*Regulate information that can make tools that make tools that make guns
    *Regulate tools
    *Regulate information.

  25. camnotthebutler says:

    Good evidence all over the place that limiting powerful guns reduces massacres and murders. It won’t stop them, it will dramatically limit them. QED

  26. geessebeschleier says:

    In our tiny country (the Grand Duchy of Luxemburg), owning guns is completely legal, we even have a “European” version of our permit allowing us to “travel” to other countries with a max of 12 firearms (when i say travel , I mean to a hunt or a shooting range/competition)
    Concealed carry is allowed in very rare cases for civilians
    Having a few contacts in the right places , I can say we have around +-90 k registered firearms with civilians for a population of +-500 k.
    Add another +- 15 k for unregistered/illegally owned ones.(probably more)
    All that to say that we are quite well armed around here and i never saw anyone blowing a fuse and massacre innocent people.
    One reason maybe being that anyone having registered weapons and being reported for excessive drinking, domestic violence, treatment linked to depression etc…, will be stripped from his guns and permits.
    Anyone behaving like an ass on the range will be reported similarly.
    Problem is , what about the black market stash he hid in his barn/garage and no one knows about.
    Germany has a very strict system (and an evaluation) and still we have seen a number of shootings happening there.
    What I see from here, all the way in the Shire , is that something is rotten in the U.S. of A. 
    Some say it’s because weapons are so easy to get to, I’m not so sure about that. I strongly believe it is ultimately about a society, it’s members and how they are (not) being taken care of .

    • R_Young says:

      “I strongly believe it is ultimately about a society, it’s members and how they are (not) being taken care of .”

      I think that in the end, this is probably the right answer. This, and how many semi-automatic casualness weapons those people who are not being taken care of have access to.

    • Luther Blissett says:

      My dear Lëtzebuerger, the number of kills by gunfire in Germany is directly related to gun access. Every single death is a direct outcome of broken regulations or illegal possession. And while there are approximately 70 million people in Germany, the death toll by gunfire is low compared to the US. As in Lëtzebuerg.

  27. SedanChair says:

    So, we’re what, going to round up people’s guns? You’re gonna show up at gun owners’ houses and ask for their guns?

    The point is to have fewer shootings, right?

  28. sectio says:

    The Supreme Court will rule that concealed firearms be allowed in all spaces, public and private.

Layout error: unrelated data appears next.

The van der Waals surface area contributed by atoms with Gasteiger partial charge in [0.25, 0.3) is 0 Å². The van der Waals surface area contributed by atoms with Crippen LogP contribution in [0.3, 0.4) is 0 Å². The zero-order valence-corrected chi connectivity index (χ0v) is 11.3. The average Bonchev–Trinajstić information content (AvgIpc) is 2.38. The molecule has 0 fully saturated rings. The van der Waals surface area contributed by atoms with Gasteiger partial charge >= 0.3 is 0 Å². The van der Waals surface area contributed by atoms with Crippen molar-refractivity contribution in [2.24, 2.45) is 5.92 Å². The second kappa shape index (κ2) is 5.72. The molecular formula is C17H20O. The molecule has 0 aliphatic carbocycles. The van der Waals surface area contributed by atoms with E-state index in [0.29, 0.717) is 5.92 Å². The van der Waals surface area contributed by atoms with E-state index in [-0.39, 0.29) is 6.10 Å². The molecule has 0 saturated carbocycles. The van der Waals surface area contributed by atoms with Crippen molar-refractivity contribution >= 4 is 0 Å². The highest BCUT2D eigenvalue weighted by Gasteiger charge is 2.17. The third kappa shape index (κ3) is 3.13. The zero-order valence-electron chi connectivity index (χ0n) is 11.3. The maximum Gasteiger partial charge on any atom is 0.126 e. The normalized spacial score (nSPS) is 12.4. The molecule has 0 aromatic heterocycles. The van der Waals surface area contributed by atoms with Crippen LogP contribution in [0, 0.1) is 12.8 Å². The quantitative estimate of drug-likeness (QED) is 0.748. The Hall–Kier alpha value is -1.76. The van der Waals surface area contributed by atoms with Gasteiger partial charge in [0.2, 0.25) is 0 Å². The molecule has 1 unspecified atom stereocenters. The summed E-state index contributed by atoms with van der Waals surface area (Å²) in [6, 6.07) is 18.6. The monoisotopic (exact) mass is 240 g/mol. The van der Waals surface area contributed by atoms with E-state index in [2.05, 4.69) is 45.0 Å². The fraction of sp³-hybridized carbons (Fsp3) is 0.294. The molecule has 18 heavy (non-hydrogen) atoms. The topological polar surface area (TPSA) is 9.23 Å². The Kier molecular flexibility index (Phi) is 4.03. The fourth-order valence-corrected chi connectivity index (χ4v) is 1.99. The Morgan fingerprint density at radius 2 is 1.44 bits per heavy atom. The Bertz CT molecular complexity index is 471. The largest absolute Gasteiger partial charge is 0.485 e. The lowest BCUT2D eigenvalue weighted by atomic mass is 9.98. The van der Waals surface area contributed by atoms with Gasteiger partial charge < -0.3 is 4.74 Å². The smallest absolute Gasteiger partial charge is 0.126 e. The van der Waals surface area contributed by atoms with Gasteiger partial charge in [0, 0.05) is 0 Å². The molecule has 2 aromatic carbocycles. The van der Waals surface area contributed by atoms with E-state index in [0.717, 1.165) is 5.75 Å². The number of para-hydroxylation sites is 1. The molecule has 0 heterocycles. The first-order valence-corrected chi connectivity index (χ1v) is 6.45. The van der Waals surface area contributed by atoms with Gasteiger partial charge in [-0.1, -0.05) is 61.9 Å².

All patriotic Americans will carry firearms most of their lifes, to guard against tyranny.

    Law enforcement will carry military weaponry, wear full body armour and travel in IFV:s and armored helicopters at all times to protect society from the armed crazies.

    To protect the children, black pods with CCTV systems and robot-controlled machine guns will be mounted around and inside all public buildings.
    These will be supplemented with cruising helicopter drones and high-altitude dirigibles.

    The algorithms controlling the robot weapons will be classified and shielded from the public for reasons of national security.
    They will make sure not to interfere when law-abiding Americans stand their ground against unarmed threats, while instantly taking out bad people making sudden and suspicious movements.
    The industry building these advanced and trusted systems will become rich, amass huge influence, and will thus be given immunity from wrongful-death claims.

    The American people will finally be secure from all threats to their safety and freedom alike.

  29. arikol says:

    As has been pointed out, there are also guns in Europe, yet there are fewer shootings. There are multiple reasons for that, some are socioeconomic in nature.

    However, there are some seemingly very obvious reasons for our high gun ownership and low gun crime.
    1: Mostly hunting weapons (semi-automatic, spary-fire weapons, and hand guns are not common, and quite hard to get)
    2: There are some background checks 
    3: To get a gun license you have to pass a course about guns and gun safety4: Rules about the STORAGE of guns. This last one is a biggie, as it reduces both accidental shootings (shooting your child because you though he was a burglar) and means that the kitchen drawers aren’t filled with an Uzi and ammo for Psycho Jr. to take as he exits the building.Those are the ones I see as being practical. Guns need not be outlawed, just add the requirements of a course, safe storage, and don’t sell so many non-hunting guns (make it just a bit harder to get new ones). The ones that already own these guns will hang on to theirs, and it will be a little harder to get new ones. 

    • geessebeschleier says:

       are you in the UK ?   sounds like it
      Hunting weapons are a minority here (in Lux) , there is no legal difference between a semi auto rifle and a hunting rifle and/or a hand gun, any gun is a firearm.